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A Social History of the Social Science History Association during Its Early Years

  • Lynn Hollen Lees

Abstract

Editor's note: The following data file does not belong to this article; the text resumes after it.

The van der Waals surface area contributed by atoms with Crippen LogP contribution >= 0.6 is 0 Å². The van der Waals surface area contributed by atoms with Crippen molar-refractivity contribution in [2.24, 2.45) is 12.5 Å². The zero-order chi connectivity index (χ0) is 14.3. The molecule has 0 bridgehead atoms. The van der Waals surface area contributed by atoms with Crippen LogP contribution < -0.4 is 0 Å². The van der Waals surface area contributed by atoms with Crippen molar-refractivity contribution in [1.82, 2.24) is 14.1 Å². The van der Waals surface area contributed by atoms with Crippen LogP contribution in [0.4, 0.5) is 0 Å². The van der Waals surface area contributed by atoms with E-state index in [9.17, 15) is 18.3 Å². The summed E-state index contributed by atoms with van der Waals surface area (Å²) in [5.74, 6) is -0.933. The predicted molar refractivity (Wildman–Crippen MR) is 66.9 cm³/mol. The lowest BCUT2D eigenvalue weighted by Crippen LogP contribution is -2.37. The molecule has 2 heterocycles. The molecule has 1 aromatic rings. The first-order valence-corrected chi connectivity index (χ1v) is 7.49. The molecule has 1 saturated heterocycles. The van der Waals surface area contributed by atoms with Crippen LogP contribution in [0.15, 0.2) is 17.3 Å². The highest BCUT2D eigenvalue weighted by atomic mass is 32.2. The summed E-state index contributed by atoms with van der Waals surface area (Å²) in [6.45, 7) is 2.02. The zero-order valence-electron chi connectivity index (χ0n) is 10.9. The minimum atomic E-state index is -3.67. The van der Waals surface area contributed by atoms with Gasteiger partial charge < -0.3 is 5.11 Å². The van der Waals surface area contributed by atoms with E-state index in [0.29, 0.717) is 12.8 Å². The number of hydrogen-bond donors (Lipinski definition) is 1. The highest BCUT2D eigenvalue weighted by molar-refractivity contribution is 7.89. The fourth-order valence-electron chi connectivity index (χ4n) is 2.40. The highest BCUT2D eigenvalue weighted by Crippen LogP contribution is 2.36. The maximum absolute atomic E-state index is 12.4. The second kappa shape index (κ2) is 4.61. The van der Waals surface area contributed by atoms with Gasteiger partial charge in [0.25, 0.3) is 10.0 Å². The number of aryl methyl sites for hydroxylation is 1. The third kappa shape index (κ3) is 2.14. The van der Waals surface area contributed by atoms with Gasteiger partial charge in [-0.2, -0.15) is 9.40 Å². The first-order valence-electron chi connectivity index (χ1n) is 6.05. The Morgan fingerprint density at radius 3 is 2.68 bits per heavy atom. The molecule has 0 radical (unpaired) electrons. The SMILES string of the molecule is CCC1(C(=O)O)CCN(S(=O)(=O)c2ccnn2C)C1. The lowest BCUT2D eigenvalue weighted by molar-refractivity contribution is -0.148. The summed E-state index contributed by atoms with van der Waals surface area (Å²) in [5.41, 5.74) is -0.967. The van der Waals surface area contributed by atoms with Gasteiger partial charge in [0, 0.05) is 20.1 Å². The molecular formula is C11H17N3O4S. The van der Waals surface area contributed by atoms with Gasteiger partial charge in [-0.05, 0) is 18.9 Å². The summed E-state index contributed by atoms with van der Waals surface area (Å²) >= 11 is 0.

Social historians formed an important part of the Social Science History Association from its early days, and they widened its intellectual space beyond initial emphases on political history and quantitative methods. Lee Benson and other faculty at the University of Pennsylvania, as well as Charles and Louise Tilly, were particularly influential in attracting a broad mix of scholars to the group. The openness of the association and its interdisciplinarity appealed to younger scholars, and those interested in the “new urban history” were early recruits. A growing number of women, many of whom were social historians, participated in the first conventions and newly organized networks.

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